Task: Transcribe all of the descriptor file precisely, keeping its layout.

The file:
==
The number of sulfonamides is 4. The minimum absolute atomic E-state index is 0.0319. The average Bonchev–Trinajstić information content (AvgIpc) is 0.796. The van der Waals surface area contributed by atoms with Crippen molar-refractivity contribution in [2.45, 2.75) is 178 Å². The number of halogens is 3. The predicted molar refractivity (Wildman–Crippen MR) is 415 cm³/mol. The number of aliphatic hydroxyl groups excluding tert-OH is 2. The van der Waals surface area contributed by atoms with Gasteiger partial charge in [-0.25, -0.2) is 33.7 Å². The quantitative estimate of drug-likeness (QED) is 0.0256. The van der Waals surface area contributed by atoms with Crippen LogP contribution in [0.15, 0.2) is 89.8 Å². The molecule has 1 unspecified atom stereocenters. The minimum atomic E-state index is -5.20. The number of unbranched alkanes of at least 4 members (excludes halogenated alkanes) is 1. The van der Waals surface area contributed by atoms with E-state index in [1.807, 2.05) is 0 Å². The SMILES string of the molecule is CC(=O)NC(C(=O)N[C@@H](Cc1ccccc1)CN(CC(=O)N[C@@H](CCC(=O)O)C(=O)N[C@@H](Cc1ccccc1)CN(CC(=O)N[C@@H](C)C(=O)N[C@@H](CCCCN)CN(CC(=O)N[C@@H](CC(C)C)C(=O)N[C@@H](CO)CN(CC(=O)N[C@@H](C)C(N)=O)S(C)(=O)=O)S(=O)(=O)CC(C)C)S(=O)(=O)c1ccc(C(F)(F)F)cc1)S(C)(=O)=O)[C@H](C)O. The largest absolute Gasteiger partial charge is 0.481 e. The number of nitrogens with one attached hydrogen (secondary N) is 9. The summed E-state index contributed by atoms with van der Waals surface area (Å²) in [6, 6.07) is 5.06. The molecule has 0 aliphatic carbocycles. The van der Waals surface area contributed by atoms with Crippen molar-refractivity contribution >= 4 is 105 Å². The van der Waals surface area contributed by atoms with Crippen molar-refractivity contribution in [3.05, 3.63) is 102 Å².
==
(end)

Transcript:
The number of sulfonamides is 4. The minimum absolute atomic E-state index is 0.0319. The average Bonchev–Trinajstić information content (AvgIpc) is 0.796. The van der Waals surface area contributed by atoms with Crippen molar-refractivity contribution in [2.45, 2.75) is 178 Å². The number of halogens is 3. The predicted molar refractivity (Wildman–Crippen MR) is 415 cm³/mol. The number of aliphatic hydroxyl groups excluding tert-OH is 2. The van der Waals surface area contributed by atoms with Gasteiger partial charge in [-0.25, -0.2) is 33.7 Å². The quantitative estimate of drug-likeness (QED) is 0.0256. The van der Waals surface area contributed by atoms with Crippen LogP contribution in [0.15, 0.2) is 89.8 Å². The molecule has 1 unspecified atom stereocenters. The minimum atomic E-state index is -5.20. The number of unbranched alkanes of at least 4 members (excludes halogenated alkanes) is 1. The van der Waals surface area contributed by atoms with E-state index in [1.807, 2.05) is 0 Å². The SMILES string of the molecule is CC(=O)NC(C(=O)N[C@@H](Cc1ccccc1)CN(CC(=O)N[C@@H](CCC(=O)O)C(=O)N[C@@H](Cc1ccccc1)CN(CC(=O)N[C@@H](C)C(=O)N[C@@H](CCCCN)CN(CC(=O)N[C@@H](CC(C)C)C(=O)N[C@@H](CO)CN(CC(=O)N[C@@H](C)C(N)=O)S(C)(=O)=O)S(=O)(=O)CC(C)C)S(=O)(=O)c1ccc(C(F)(F)F)cc1)S(C)(=O)=O)[C@H](C)O. The largest absolute Gasteiger partial charge is 0.481 e. The number of nitrogens with one attached hydrogen (secondary N) is 9. The summed E-state index contributed by atoms with van der Waals surface area (Å²) in [6, 6.07) is 5.06. The molecule has 0 aliphatic carbocycles. The van der Waals surface area contributed by atoms with Crippen molar-refractivity contribution >= 4 is 105 Å². The van der Waals surface area contributed by atoms with Crippen molar-refractivity contribution in [3.05, 3.63) is 102 Å².